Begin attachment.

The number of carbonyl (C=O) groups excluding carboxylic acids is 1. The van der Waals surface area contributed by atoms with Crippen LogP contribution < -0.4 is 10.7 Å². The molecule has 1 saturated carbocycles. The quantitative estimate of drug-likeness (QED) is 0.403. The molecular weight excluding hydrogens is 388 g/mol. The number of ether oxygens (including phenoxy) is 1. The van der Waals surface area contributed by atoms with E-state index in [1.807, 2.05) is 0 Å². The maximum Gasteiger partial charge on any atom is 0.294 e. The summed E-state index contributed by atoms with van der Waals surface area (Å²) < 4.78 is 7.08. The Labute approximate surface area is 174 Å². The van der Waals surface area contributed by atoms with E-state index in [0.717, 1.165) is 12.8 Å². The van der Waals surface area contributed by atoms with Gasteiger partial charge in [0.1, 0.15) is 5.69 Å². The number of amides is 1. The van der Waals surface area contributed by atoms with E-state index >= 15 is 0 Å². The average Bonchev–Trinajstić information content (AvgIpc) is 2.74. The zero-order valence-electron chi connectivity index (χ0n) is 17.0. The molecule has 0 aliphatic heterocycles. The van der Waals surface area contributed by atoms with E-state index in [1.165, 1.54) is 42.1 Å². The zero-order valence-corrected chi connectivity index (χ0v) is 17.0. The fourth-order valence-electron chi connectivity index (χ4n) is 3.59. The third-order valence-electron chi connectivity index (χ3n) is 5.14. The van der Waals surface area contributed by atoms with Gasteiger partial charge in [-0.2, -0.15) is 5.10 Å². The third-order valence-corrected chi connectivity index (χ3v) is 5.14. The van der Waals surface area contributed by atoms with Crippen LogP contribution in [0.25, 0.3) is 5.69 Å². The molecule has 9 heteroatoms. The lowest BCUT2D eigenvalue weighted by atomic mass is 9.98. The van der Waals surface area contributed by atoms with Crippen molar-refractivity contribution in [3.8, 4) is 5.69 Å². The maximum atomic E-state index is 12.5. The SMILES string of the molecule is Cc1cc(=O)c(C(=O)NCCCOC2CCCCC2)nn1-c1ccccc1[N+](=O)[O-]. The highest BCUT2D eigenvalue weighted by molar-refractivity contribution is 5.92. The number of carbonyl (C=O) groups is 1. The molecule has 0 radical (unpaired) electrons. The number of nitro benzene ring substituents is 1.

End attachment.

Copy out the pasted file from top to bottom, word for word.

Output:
The number of carbonyl (C=O) groups excluding carboxylic acids is 1. The van der Waals surface area contributed by atoms with Crippen LogP contribution < -0.4 is 10.7 Å². The molecule has 1 saturated carbocycles. The quantitative estimate of drug-likeness (QED) is 0.403. The molecular weight excluding hydrogens is 388 g/mol. The number of ether oxygens (including phenoxy) is 1. The van der Waals surface area contributed by atoms with E-state index in [1.807, 2.05) is 0 Å². The maximum Gasteiger partial charge on any atom is 0.294 e. The summed E-state index contributed by atoms with van der Waals surface area (Å²) < 4.78 is 7.08. The Labute approximate surface area is 174 Å². The van der Waals surface area contributed by atoms with E-state index in [0.717, 1.165) is 12.8 Å². The van der Waals surface area contributed by atoms with Gasteiger partial charge in [0.1, 0.15) is 5.69 Å². The number of amides is 1. The van der Waals surface area contributed by atoms with E-state index >= 15 is 0 Å². The average Bonchev–Trinajstić information content (AvgIpc) is 2.74. The zero-order valence-electron chi connectivity index (χ0n) is 17.0. The molecule has 0 aliphatic heterocycles. The van der Waals surface area contributed by atoms with E-state index in [1.165, 1.54) is 42.1 Å². The zero-order valence-corrected chi connectivity index (χ0v) is 17.0. The fourth-order valence-electron chi connectivity index (χ4n) is 3.59. The third-order valence-electron chi connectivity index (χ3n) is 5.14. The van der Waals surface area contributed by atoms with Gasteiger partial charge in [-0.2, -0.15) is 5.10 Å². The third-order valence-corrected chi connectivity index (χ3v) is 5.14. The van der Waals surface area contributed by atoms with Crippen LogP contribution in [0.25, 0.3) is 5.69 Å². The molecule has 9 heteroatoms. The lowest BCUT2D eigenvalue weighted by atomic mass is 9.98. The van der Waals surface area contributed by atoms with Crippen molar-refractivity contribution in [3.8, 4) is 5.69 Å². The maximum atomic E-state index is 12.5. The SMILES string of the molecule is Cc1cc(=O)c(C(=O)NCCCOC2CCCCC2)nn1-c1ccccc1[N+](=O)[O-]. The highest BCUT2D eigenvalue weighted by molar-refractivity contribution is 5.92. The number of carbonyl (C=O) groups is 1. The molecule has 0 radical (unpaired) electrons. The number of nitro benzene ring substituents is 1.